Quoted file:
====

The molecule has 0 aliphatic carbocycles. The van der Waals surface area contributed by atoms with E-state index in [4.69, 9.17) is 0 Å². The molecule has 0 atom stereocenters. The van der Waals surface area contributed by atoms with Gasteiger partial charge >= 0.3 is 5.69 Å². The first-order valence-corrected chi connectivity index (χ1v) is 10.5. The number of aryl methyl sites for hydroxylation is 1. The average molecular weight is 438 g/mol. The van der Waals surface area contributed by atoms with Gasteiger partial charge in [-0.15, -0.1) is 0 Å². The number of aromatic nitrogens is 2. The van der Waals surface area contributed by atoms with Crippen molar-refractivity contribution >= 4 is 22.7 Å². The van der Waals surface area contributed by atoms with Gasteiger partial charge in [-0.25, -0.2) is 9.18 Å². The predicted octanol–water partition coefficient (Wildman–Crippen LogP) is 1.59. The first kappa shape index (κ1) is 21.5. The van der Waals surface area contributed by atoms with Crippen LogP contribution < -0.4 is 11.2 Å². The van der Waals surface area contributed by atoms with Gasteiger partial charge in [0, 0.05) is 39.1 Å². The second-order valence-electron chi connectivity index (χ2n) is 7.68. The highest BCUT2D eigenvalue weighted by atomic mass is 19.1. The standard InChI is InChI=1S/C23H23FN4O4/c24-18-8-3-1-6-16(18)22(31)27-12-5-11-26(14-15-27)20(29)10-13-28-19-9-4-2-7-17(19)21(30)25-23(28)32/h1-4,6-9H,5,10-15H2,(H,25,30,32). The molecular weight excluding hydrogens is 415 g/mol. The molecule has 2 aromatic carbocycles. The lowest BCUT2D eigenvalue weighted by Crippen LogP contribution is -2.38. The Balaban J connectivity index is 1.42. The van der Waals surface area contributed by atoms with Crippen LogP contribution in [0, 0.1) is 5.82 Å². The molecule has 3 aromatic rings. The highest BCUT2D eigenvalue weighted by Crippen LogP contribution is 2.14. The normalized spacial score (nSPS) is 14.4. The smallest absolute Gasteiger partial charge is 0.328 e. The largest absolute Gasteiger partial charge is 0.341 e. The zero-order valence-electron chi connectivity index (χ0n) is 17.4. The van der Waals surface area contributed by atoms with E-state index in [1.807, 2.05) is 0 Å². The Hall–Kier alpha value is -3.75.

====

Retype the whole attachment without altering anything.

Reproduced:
The molecule has 0 aliphatic carbocycles. The van der Waals surface area contributed by atoms with E-state index in [4.69, 9.17) is 0 Å². The molecule has 0 atom stereocenters. The van der Waals surface area contributed by atoms with Gasteiger partial charge >= 0.3 is 5.69 Å². The first-order valence-corrected chi connectivity index (χ1v) is 10.5. The number of aryl methyl sites for hydroxylation is 1. The average molecular weight is 438 g/mol. The van der Waals surface area contributed by atoms with Gasteiger partial charge in [-0.15, -0.1) is 0 Å². The number of aromatic nitrogens is 2. The van der Waals surface area contributed by atoms with Crippen molar-refractivity contribution >= 4 is 22.7 Å². The van der Waals surface area contributed by atoms with Gasteiger partial charge in [-0.25, -0.2) is 9.18 Å². The predicted octanol–water partition coefficient (Wildman–Crippen LogP) is 1.59. The first kappa shape index (κ1) is 21.5. The van der Waals surface area contributed by atoms with Crippen LogP contribution < -0.4 is 11.2 Å². The van der Waals surface area contributed by atoms with Gasteiger partial charge in [0, 0.05) is 39.1 Å². The second-order valence-electron chi connectivity index (χ2n) is 7.68. The highest BCUT2D eigenvalue weighted by atomic mass is 19.1. The standard InChI is InChI=1S/C23H23FN4O4/c24-18-8-3-1-6-16(18)22(31)27-12-5-11-26(14-15-27)20(29)10-13-28-19-9-4-2-7-17(19)21(30)25-23(28)32/h1-4,6-9H,5,10-15H2,(H,25,30,32). The molecular weight excluding hydrogens is 415 g/mol. The molecule has 2 aromatic carbocycles. The lowest BCUT2D eigenvalue weighted by Crippen LogP contribution is -2.38. The Balaban J connectivity index is 1.42. The van der Waals surface area contributed by atoms with Crippen LogP contribution in [0, 0.1) is 5.82 Å². The molecule has 3 aromatic rings. The highest BCUT2D eigenvalue weighted by Crippen LogP contribution is 2.14. The normalized spacial score (nSPS) is 14.4. The smallest absolute Gasteiger partial charge is 0.328 e. The largest absolute Gasteiger partial charge is 0.341 e. The zero-order valence-electron chi connectivity index (χ0n) is 17.4. The van der Waals surface area contributed by atoms with E-state index in [1.807, 2.05) is 0 Å². The Hall–Kier alpha value is -3.75.